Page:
What do you think? What impact will these new technologies have on electronics?
Hmmm...I'm trying to follow the author's logic here. On two of the four point he makes, technology enables us to do our own design amd manufacturing:
...told him that AI is going to revolutionize manufacturing, because we'll be able to design and build our own products at home.
3D printers will be doing small-scale manufacturing of previously labor-intensive crafts and goods, Wadhwa wrote. We might even see the emergence of a Kinkos for 3D printing. You could go to your corner store and print out a new toy for your child, for example
I'm not seeing manufacturing jobs here. The technologies will benefit the companies that develop them, but I don't see job growth in a DIY environment as described above.
Let's say that someone does manufacture these things...imagine to supply chain complications they'll have...
EBN Dialogue enables and encourages you to participate in live chats with notable leaders and luminaries. Not only editors and journalists, but the entire EBN community is able to comment and ask questions. Listed below are upcoming and archived chats.
Thailand Stages a Comeback Join EBN contributor Jennifer Baljko on Thursday August 23, 2012, at 11:00 a.m. EST for a live chat on how electronic manufacturers in Thailand have shored up their supply chain to reduce the impact of future natural disasters.
Microsoft Surface: Potential Winners & Losers What are the implications for the electronics industry supply chain of Microsoft Corp.'s decision to launch its own tablet PC? Join industry veteran and EE Times' systems and OEM expert Rick Merritt on Tuesday, July 3, at 12:00 pm EDT for a Live Chat on this subject.
Join EBN contributor Jennifer Baljko on Thursday August 23, 2012, at 11:00 a.m. EST for a live chat on how electronic manufacturers in Thailand have shored up their supply chain to reduce the impact of future natural disasters.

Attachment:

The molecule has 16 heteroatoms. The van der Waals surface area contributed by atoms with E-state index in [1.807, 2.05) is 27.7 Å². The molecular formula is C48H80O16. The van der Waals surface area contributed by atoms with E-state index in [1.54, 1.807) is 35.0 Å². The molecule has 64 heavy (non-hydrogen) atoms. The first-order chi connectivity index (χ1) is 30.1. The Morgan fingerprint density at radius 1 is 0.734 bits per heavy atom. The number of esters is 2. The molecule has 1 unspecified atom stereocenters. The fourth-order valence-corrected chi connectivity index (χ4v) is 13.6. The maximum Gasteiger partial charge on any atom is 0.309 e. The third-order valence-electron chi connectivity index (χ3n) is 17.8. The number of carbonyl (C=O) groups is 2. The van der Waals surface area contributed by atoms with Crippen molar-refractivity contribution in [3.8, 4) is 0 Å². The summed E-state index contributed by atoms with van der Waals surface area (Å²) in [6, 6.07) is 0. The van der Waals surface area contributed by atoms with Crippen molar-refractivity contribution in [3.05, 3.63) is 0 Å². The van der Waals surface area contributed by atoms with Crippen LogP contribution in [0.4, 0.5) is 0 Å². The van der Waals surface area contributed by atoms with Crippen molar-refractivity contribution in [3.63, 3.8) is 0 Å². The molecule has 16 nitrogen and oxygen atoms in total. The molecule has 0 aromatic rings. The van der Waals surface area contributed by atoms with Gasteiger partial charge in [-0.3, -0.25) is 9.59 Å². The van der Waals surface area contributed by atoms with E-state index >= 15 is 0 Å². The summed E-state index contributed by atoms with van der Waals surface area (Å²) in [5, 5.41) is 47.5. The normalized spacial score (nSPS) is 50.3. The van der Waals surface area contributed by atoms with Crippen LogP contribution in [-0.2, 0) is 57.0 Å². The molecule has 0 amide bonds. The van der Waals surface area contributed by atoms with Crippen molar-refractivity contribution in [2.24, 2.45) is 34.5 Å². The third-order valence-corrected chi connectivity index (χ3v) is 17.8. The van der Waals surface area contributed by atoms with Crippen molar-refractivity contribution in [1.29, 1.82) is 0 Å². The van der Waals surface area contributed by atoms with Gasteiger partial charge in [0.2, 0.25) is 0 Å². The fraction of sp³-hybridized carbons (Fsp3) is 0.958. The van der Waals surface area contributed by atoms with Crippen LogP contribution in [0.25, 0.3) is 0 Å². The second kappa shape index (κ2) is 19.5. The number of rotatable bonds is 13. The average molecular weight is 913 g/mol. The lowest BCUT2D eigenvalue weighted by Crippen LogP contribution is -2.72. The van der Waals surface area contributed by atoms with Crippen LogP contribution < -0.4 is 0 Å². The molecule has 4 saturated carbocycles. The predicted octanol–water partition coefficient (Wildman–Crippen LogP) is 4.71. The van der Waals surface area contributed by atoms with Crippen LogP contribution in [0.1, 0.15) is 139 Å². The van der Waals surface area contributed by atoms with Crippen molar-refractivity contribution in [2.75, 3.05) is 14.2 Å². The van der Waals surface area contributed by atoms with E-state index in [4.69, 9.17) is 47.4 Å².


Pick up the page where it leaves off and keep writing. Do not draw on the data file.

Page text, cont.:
Peter Drucker famously said "Trying to predict the future is like trying to drive down a country road at night with no lights while looking out the back window." Yet in the razor's-edge world of electronics—with a lean supply chain and just-in-time demands—the need to know the future is vital.
While no one really can accurately predict the future, we can take guidance from another Drucker saying which is the best way to predict the future is to create it.
You've heard the saying "the No. 1 supply chain risk is your people." That hasn't always been the case. But today's complex global supply chain requires a new type of multitalented employee. It's one who understands, finance, marketing, economics, is savvy with technology, graceful with relationships and can think analytically.
Where are these people? Are universities properly preparing the next generation supply chain professionals? How do train your existing workforce for these new, demanding positions?
Brian Fuller, editor-in-chief of EBN, will lead a 60-minute Avnet Velocity panel discussion that will ask and answer these and other questions swirling around today's supply-chain talent challenges.